We’re trying to adapt to all of the changes that are coming at us faster than Sonic the bloody Hedgehog, while trying to maintain a “calm” in front of our kids. 

 And with the indecisiveness, “we will , we won’t, we might-iness” of our Government, we can be forgiven for wondering what the actual feck is going on.

Once again, we’re back to working, whether at work or online, all while minding and homeschooling our kids, trying to keep them occupied and fed and generally trying to do eleventy billion jobs from our kitchen tables. 

And this time, we don’t have the long sunny evenings or unusually warm weather to soften the blow.  

And as I try to get my own head around this new situation in my own house, I’m trying to remember the things that worked (and that did NOT work) for me last time we were in this type of lockdown. 

One thing that became VERY clear to us last March, was that Homeschooling was NOT something that we were successful at.  Trying to pivot your business online and trying to teach online for the first time ever, after almost 20 years of standing in an actual classroom, meant that finding time to sit with our girls to “homeschool” was impossible.  

 I felt like crap about it to start.  How is it that a teacher, for God’s sake, couldn’t manage to educate her own children?  Disgraceful… 

And then I copped myself on.  I couldn’t do it.  I was trying to make up a whole new version of my job AND we were trying to keep our family business alive.  And it’s going to be the same this time to be honest. (Also, I could teach Shakespeare to a duck, but 3rd class maths? Nope!)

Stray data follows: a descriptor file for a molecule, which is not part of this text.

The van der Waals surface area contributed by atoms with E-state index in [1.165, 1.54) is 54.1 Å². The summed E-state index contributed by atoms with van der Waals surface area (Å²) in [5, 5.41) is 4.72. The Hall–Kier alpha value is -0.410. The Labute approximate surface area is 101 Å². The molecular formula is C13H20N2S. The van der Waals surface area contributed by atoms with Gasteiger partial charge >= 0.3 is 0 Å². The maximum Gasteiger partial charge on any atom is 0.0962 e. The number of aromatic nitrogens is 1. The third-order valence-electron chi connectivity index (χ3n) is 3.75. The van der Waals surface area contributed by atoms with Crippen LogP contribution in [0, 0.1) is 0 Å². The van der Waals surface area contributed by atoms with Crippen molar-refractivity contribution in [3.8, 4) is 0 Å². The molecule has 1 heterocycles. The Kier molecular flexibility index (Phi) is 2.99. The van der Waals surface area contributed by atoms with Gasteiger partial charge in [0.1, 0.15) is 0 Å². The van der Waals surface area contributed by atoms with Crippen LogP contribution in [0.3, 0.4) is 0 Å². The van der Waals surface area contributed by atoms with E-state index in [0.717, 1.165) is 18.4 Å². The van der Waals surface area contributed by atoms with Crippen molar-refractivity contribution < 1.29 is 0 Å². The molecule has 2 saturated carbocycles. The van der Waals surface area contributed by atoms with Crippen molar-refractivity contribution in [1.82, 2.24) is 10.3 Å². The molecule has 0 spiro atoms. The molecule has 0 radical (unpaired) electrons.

I will get them to do some of the work their angels of teachers send, but it’ll be done within the realms of OUR ability and only as long as it isn’t adding more stress to our lives. 

Here we go again I suppose. 

One of the biggest mistakes that loads of us made last time, was to think that we had to do it all.  Think about it…

There aren’t enough hours to combine the 6/7 hours your kids spend at school, with the 8/10 hours you work, the few hours you need for cooking, cleaning etc… never mind homework, exercise and trying to stay on top of things.  You’re trying to fit about 30 hours of “stuff” into a 24 hour day.  When do you sleep Mammy?

It’s not physically possible to do it all. 

SO choose what you NEED to do and do that. 

Give yourself a break.  We’re in a global pandemic.  

Here are some things that work for me. 

  1. Routine:  Make a plan for the week, just as you would if you were all getting up to go to work/school.  For me, I tend to get up at 6am as usual to do a few hours of school work before the girls get up and then a few more in the afternoon.  I’ll allocate a time for the kids to do some school work.  The girls will have playtime and downtime and bedtime will remain as normal as possible. And they’ll know that Mammy and Daddy still have to work for certain hours.
  1. Eating:  If your kids are anything like mine, they’re ALWAYS hungry.  I’m going to try to keep the idea of “breaktime” and “lunchtime” etc going at home.  Otherwise, Princess’s bum will be stuck out of the fridge constantly.